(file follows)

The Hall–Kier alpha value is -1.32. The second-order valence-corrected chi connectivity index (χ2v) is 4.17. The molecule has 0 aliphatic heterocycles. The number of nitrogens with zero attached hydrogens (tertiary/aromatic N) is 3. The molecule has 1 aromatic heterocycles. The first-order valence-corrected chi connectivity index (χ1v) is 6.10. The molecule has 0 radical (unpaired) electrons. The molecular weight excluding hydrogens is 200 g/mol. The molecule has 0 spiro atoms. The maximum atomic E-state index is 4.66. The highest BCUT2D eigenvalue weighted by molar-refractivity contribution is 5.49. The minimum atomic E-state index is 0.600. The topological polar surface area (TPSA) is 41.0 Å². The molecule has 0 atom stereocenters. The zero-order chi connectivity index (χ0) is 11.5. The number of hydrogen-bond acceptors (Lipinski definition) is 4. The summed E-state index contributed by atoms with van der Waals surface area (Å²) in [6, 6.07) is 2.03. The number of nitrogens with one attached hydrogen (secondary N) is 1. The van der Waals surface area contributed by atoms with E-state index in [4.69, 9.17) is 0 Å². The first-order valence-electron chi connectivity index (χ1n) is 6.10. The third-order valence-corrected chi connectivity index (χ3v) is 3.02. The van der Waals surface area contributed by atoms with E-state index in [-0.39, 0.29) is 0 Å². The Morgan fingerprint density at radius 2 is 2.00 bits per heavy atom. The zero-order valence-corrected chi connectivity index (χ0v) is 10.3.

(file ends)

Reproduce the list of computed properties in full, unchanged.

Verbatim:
The Hall–Kier alpha value is -1.32. The second-order valence-corrected chi connectivity index (χ2v) is 4.17. The molecule has 0 aliphatic heterocycles. The number of nitrogens with zero attached hydrogens (tertiary/aromatic N) is 3. The molecule has 1 aromatic heterocycles. The first-order valence-corrected chi connectivity index (χ1v) is 6.10. The molecule has 0 radical (unpaired) electrons. The molecular weight excluding hydrogens is 200 g/mol. The molecule has 0 spiro atoms. The maximum atomic E-state index is 4.66. The highest BCUT2D eigenvalue weighted by molar-refractivity contribution is 5.49. The minimum atomic E-state index is 0.600. The topological polar surface area (TPSA) is 41.0 Å². The molecule has 0 atom stereocenters. The zero-order chi connectivity index (χ0) is 11.5. The number of hydrogen-bond acceptors (Lipinski definition) is 4. The summed E-state index contributed by atoms with van der Waals surface area (Å²) in [6, 6.07) is 2.03. The number of nitrogens with one attached hydrogen (secondary N) is 1. The van der Waals surface area contributed by atoms with E-state index in [4.69, 9.17) is 0 Å². The first-order valence-electron chi connectivity index (χ1n) is 6.10. The third-order valence-corrected chi connectivity index (χ3v) is 3.02. The van der Waals surface area contributed by atoms with E-state index in [-0.39, 0.29) is 0 Å². The Morgan fingerprint density at radius 2 is 2.00 bits per heavy atom. The zero-order valence-corrected chi connectivity index (χ0v) is 10.3.